An Acadian Heritage - The Dykes of Albert County
Visitors to Albert County who drive along the banks of the Petitcodiac River and along the marshes at Shepody are being deceived by an optical illusion. What looks like the natural river bank or edge of the marsh lands is in fact an intricate drainage system first put in place by the early Acadian settlers and later maintained and expanded by the German and English settlers.
The dykes or "Aboiteau" (sluice gate) are used to reclaim much of this fertile marshland for farming. Since the Bay of Fundy has very high tides in this area, averaging 40 feet, the Petitcodiac River changes from a small stream at low tide to massive river capable of supporting a substantial ship six hours later.
The dykes were constructed along the edge of the marsh grasslands to keep the salt water of the Bay from flooding up over the mud flats and onto the marsh lands. If the dykes were not in place then during the period of highest tides (spring & fall) the marsh lands would be flooded making them too dangerous for cattle to graze and unsuitable for farming. Additionally eventually the tides would erode the top soil off the marshlands and the marshlands would become more mud flats.
It took a team of eight men to build the dykes, first they would determine how much marshland was needed, then seek out an appropriate spot where the marsh was firm and begin construction. They also tried to select building sites near an area of special soil used to make sods, these sods would then be used to construct the sides of the dyke. Work had to be done at a period of low tides. First a trench or "key" was dug along the center of the new dyke. By replacing the loose muddy soil from this trench with firmly packed soil from the dyke, it prevented the dyke from washing away at the next high tide.
The base of the dyke would be built up several feet in the air, with sloping sides. A special dyking spade was used to dig brick shaped blocks of marsh soil called sods.
The sods were cut in such a way that the grass was naturally at a thirty degree angle. Sods were made of a particular type of marsh and would be placed on the sloped sides of the dyke. These sods cut from the tough marsh grass; would keep the sides of the dyke from washing away until the roots of the sods would tangle and grow together. Eventually as these sods would grow together they would not only strengthen the sides of the dyke preventing future erosion from the high tides but would also make it appear as if the dyke were a natural occurrence, hence the optical illusion. A second trench was built on each side of the dyke, called the "borrow" pit, the soil from which formed part of the dyke itself.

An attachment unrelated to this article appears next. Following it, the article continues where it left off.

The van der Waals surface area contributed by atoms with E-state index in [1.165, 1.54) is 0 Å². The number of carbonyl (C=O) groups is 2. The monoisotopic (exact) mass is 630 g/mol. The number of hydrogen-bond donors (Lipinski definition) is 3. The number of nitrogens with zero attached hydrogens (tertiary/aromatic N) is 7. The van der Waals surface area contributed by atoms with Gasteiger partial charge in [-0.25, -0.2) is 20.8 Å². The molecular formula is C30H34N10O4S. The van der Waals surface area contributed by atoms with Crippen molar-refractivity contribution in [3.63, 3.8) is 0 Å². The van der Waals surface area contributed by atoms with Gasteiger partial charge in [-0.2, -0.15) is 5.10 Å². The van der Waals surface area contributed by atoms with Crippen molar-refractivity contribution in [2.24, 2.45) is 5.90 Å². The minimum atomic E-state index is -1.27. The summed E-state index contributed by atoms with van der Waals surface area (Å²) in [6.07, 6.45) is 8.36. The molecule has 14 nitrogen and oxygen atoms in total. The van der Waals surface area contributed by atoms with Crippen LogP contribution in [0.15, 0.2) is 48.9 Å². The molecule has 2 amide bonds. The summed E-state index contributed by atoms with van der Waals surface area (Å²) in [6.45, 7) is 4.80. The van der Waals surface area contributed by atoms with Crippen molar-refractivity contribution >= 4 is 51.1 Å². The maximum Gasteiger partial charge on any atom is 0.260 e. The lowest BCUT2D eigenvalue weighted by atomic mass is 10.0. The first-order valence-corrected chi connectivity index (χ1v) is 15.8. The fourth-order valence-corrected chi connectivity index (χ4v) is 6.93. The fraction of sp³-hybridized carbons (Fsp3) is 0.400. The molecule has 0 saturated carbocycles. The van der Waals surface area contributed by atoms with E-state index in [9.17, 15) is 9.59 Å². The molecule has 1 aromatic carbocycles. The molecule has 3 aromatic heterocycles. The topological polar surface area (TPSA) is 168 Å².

Sometimes the dyke, especially if it was very exposed to erosion, would have brush or planks added to the tide sides of the dyke to give it added stability. This is often seen in Dutch dykes facing the North Sea.
While the men from several family farms would work together to build the aboiteau and the dykes around it, it was the responsibility of each farm family to maintain its own area of reclaimed marshland. The men with marshland along a segment of river would get together when more dyking was requested, to listen to the reasoning of the complainant. If the man was convincing, or the problem obvious, it would be approved and the men went to work as a team. Once the dyke was built a track would be added on top and ramps up to it would be built so that farm carts could move along the track.
The aboiteau was a specially designed section of the dyke which would allow water from streams or rivers to flow out into the Bay but prevent tide water from flowing through the aboiteau and onto the marsh. The aboiteau was constructed with a square pipe up to five feet wide, made of thick planks, running from the stream on the marsh side of the dyke through the base of the aboiteau and out into the Bay. Inside the pipe is a gate which swings out to allow the stream water to escape, but is shut closed by the force of the tide water rushing into the pipe. The gate is blocked and therefore cannot swing inward.
The dykes visitors see today are not those built by the Acadian families. They built their dykes much closer to the bottom of the hills and not so far out on the marsh. The reason is because they did not need a large amount of dyked marsh. They only grew small crops and had few animals, so building large dykes like those we see today would have been a waste of energy. As the communities grew new dykes would be built farther out on the marsh to reclaim more land.
Once in place, a dyke could reclaim large tracts of very fertile land. In two or three years the salt was, for the most part, washed out of the soil and very nutritious pasture was produced for sheep and cattle. Today we see very few sheep, but cattle can still be seen in many areas, enjoying the luxurious green grasses of the salt marsh.
There is a centuries old industry in the harvesting and selling of marsh hay in this area, and there is nothing so pleasant as to sit on a late summer day, watching the farm workers harvesting hay down on the marshes of Albert County or watching the cattle grazing lazily on the marsh grass.